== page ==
SPOTIFY IS CHASING BRANDS - SO HOW CAN MARKETERS MAKE THE PLATFORM WORK FOR THEM?

31/10/2013

Spotify has announced some news that will be music to the ears of brands – it’s aiming to introduce new ad formats and other areas to house brands on the platform.

Jenny Cornish Jenny Cornish Carat Blog Editor Carat UK Spotify
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The music service wants to build the profile of brands on the platform as it looks to increase advertising revenues.
 
Spotify is apparently looking at new ad products, more integrated apps and even brand profile pages that users can follow. There’s a new follow button, which will widen its reach – we’ll soon be seeing a lot more of Spotify.
 
So what can marketers do with Spotify – and what could the future hold?
 
Engage with Spotifyers
 
Spotify is an effective tool when it comes to striking up and maintaining a conversation with consumers. It’s about using music to strike a chord and build a relationship with your audience – a bit like teenagers bonding over their mutual love for death metal. So Spotify is about interacting with the public – and creating an atmosphere, a feeling, and a bond. If the person you’re wooing connects you in their mind with their favourite song, they’re likely to come back for more. In a manner of speaking. Hook them in with a mix-tape, and you’re onto a winner.
 
Be cutting edge
 
Brands can become tastemakers – people use Spotify to find out what the next big thing is and brands can point them in the right direction, piggy-backing on a super-cool new artist and absorbing some of their credibility. 
 
The simple stuff – audio ads, banners and branded playlists
 
Spotify has over 24 million active users worldwide and if they’re listening to the free version – which 80 per cent are – they will hear short audio ads in between songs. Spotify also offers conventional banner ads and full-page takeovers. You can also create branded playlists – Spotify playlists with a branded cover art image and text, which can link to your brand website, and must have a minimum of 40 tracks. This can be an interesting way of introducing your audience to your Spotify presence, by connecting a playlist to a particular campaign.
 
Targeting
 
Spotify has some nifty targeting which can pinpoint potential customers – by demographics, location and music genre. So you can target a specific age group in a specific area if you want to. There’s also the reassurance that users are likely to hear what you want them to – they can’t turn the volume down! 
 
Use the Follow button
 
This month the platform has launched a new follow button – you can put this on your brand’s desktop or mobile page, and users can then follow your Spotify profile. This opens up Spotify to a whole new audience which is good for the platform and good for brands. The aim is that it will sit alongside your Facebook, Twitter and Google+ buttons on your website – and if they’re working well for you, Spotify offers another channel with which to communicate with your audience.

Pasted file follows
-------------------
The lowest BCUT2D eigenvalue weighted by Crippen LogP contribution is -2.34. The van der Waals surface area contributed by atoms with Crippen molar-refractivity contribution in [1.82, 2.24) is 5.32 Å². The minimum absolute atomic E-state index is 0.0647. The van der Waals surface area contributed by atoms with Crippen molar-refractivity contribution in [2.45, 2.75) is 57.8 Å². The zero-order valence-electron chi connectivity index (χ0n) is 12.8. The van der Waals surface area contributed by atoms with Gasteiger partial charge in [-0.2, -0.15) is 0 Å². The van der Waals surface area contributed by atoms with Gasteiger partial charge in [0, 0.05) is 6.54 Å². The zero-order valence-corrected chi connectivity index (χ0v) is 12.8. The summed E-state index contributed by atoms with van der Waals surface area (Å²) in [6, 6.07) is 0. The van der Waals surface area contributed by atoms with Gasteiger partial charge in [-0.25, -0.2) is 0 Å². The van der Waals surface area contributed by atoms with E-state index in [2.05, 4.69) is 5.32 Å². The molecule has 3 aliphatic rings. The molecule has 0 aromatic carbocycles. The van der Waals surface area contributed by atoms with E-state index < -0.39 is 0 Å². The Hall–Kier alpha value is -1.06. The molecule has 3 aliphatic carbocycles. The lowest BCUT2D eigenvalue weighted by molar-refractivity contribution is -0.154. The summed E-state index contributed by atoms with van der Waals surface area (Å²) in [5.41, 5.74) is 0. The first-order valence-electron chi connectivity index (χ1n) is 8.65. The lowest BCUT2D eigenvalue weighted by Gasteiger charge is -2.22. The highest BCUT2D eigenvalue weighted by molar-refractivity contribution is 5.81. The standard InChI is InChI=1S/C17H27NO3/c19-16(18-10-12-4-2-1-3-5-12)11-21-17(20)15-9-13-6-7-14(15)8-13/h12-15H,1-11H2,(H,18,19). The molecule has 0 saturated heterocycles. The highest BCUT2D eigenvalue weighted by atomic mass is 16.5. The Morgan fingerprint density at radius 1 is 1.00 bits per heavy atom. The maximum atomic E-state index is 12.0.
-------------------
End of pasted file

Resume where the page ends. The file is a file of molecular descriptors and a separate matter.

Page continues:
Spotify competitions
 
This is a great way to engage with consumers – Spotify is now fully integrated with Facebook and you can use apps inside the platform. So it’s a lot easier than it used to be to run competitions and to promote them across platforms. Basically Spotify contests usually work by asking people to create playlists which might match your brand or a specific campaign – similar to Pinterest contests where you ask people to create boards around a theme. You can also ask your audience to vote for winning playlists, increasing engagement. Earlier this year Carat successfully worked with Jose Cuervo and Spotify to help the tequila brand reach a younger, more student-oriented audience through music. They offered universities the chance to win the ultimate campus night out by voting for a ‘uni playlist’. 
 
The future
 
Spotify is about to launch an ad funded option on mobile phones – whereas previously mobile used to be for subscription premium members only. They are looking at a new advertiser model which means that if users watch a pre-roll, they won’t be served ads for the first 30 minutes of their listening session. This shows that they are looking at the best way to benefit both listeners and advertisers.
 
Spotify needs brands and advertisers – it’s massively popular but it’s still running at a loss. Last year, its revenue doubled but its losses grew due to higher licensing fees. This means it’s likely to be doing two things – chasing more subscription-paying customers (there are around 6 million at present) and making advertising on the platform more attractive to brands. So they’re likely to launch multi-screen campaigns soon and there are sure to be more innovations around the corner. Watch this space!
Jenny Cornish Jenny Cornish Carat Blog Editor Carat UK Spotify
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